I Need A Hero

And he’s got be strong

And he’s got to be fast

And he’s got to be straight from the fight

So sings Bonnie Tyler at http://www.youtube.com/watch?v=OBwS66EBUcY

If you’ll indulge me for a moment, this post is about writing and the hero’s arc and the need for a hero, with a twist. It’s on something I learned about writing. That the most interesting heroes you can write about aren’t chiselled jawed hunks in homo-erotic spandex. No.

The most interesting heroes are ordinary men with flaws who can do heroic deeds. And jumping over tall buildings isn’t one of them.

I’ve met many heroes but I always remember the day I realised I’d met one. He was first hero so to speak.

I worked in an office and in a wee corner office there were two men jammed in sharing a desk. They were both small men, hunched and combed-over. Shiny trousers and jackets with patches at the elbows. Grey men. They were the butt of many office jokes.

But through work I got to know one of them well. He did a job that required exceptional concentration and great attention to detail.

One Friday I offered to buy him a drink after work, I was getting married the next day and frankly he was the only one in the office that I’d buy a drink.

Anyway, he limped alongside me to the pub then he took a half pint of heavy beer then stood to say goodbye. He had 5 miles to walk home and with his bad leg it took a him a while, he said. I looked at him, perhaps seeing him for the first time. He had curvature of the spine and his sight wasn’t so good. A National Health hearing aid was stuck behind his right ear.

I offered to drive him home, by way of compensation for keeping him late. He accepted and I got my car and headed to his house. He explained that his wife was profoundly deaf and her eyesight was worse than his. She fretted if he was late. He was the only person she knew in the whole world.  As we drove we talked about the latest rumours that the company was downsizing. I was worried because I was about to be married, he was concerned because  he had no savings and he needed to support his wife.

We got to his house. A terraced house idential to the thousands of others in the housing scheme he lived in. The garden was neat and tidy, the door was freshly painted and at the window stood a slight woman staring out with a look of worry on her face.

He wished me a happy marriage got out the car and limped slowly up to his house.

I wish I could say I empathised with him, but i didn’t. I was a callow youth with my own worries and a future to get after.  But years later I thought about him and I realised that he was, if nothing else, a hero.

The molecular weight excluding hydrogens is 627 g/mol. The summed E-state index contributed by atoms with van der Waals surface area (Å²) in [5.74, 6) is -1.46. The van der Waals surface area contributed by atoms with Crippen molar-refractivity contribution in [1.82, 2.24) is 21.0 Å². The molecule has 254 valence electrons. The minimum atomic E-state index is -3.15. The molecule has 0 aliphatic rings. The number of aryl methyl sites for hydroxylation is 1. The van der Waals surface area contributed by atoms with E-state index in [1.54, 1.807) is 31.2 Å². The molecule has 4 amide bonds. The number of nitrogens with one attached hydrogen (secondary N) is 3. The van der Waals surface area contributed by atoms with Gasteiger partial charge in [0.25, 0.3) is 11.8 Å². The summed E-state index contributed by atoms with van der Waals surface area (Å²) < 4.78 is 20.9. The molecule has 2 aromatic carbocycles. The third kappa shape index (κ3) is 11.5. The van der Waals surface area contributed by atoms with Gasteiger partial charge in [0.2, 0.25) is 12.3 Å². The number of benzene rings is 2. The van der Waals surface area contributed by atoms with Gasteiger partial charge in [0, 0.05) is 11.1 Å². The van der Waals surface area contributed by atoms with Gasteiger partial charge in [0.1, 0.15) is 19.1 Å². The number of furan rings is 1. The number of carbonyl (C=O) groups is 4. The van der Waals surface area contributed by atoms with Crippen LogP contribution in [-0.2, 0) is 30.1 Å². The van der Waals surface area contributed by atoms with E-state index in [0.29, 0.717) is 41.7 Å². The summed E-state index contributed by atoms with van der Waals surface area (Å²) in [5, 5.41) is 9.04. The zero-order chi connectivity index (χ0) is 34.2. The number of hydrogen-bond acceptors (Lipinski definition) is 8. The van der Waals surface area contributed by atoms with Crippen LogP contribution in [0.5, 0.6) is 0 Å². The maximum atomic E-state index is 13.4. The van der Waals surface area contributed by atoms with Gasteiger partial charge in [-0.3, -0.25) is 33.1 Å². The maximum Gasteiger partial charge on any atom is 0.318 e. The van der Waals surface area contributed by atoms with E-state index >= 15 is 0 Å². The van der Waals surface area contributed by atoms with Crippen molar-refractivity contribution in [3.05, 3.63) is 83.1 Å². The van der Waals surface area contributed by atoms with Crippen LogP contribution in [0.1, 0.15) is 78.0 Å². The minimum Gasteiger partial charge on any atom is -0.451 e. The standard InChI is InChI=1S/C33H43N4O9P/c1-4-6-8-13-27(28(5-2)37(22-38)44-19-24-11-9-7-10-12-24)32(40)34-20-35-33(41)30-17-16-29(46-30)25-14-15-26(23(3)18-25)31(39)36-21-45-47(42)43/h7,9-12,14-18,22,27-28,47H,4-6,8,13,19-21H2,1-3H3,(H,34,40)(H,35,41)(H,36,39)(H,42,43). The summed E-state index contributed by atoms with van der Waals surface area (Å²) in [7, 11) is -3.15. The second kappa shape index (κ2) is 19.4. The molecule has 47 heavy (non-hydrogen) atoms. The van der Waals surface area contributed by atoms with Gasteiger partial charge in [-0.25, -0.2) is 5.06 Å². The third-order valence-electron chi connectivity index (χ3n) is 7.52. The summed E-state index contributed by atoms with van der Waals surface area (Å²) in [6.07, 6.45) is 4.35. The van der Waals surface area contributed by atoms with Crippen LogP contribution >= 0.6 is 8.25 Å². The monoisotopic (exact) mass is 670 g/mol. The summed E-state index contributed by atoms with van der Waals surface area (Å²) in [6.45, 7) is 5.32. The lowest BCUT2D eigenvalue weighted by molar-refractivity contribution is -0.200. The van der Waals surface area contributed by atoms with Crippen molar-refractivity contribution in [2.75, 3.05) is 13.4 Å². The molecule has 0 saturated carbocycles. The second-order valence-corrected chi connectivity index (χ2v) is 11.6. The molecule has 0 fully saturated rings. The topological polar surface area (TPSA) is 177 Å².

Men who swing into battle are not heroes. They have courage, grit and determination. But heroes? No.

People who can endure the slings and arrows of outrageous fortune, people who can stoop to rebuild their life’s work with worn out tools. People who can keep their counsel and look after another human being while being ridiculed for things that they have no control over. People who live with their disabilities and still continue to have a life rich in meaning beyond the grasp of callow men. These are the heroes. There is probably one close to you right now.

And so, to return to writing. Writing can be about men who wear their underpants outside of their tights but it’s unlikely to be interesting. Real interest lies in people who are flawed, but come the time they are there for another person. And they endure.

Above all else, they endure.

 

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Movies You Thought You Knew – 1 The Searchers

I keep a list of my most watched movies and The Searchers is consistently near the top. But it wasn’t always so because as a teenager I thought it was just another ‘cowboys and indians’ movie – until the first ever female director of the Edinburgh Film Festival showed it as her opening film. I wondered why someone would pick that film and I investigated. 

Image

“That’ll be the day”

What makes it such a compelling movie?

John Wayne plays a psychopath.

Wayne plays Ethan Edwards, a man embittered by the American Civil War, a man who lived as an outlaw before returning home only to have his family wiped out in a brutal attack by the Comanches. Along with his nephew (who is 1/8th Comanche) he sets out to find his niece Debbie who was captured in the attack.

 John Ford, the director, took Wayne’s provenance as a ‘hero-cowboy’ and used to show how the American Dream had soured. It was John Ford’s last ‘western’ following a string of hits with ‘The Horse Soldiers’, ‘She Wore a Yellow Ribbon’, etc…

To my knowledge John Ford never explained how he came to the realisation that the Indians were not savages killing peaceful white folks, but were the native population hunted to near extinction by rapacious Europeans. Europeans who gave Indians blankets infected with Anthrax (biological warfare was commonplace in European wars). White men who saw a great prize and mobilised every weapon they had (including white man’s religion) to demonise, slaughter and acquire the land. The rest is history. 

As Ethan’s search for his niece stretches out over years, his nephew starts to realise that Ethan is not going to save her, he’s going to kill her. As a white woman ‘defiled’ by the savages she has to die.

Mix in the scenery of Death Valley and you have a movie that rings all the bells. 

Watch it just for the ending.

Enjoy!

ps Buddy Holly liked Ethan’s constant use of the phrase ‘That’ll Be The Day’ so much, that he made a song out of it. 

For a full list of Jim’s More Interesting Movies. go to 

http://www.imdb.com/list/U6TV–tDs-k/ 

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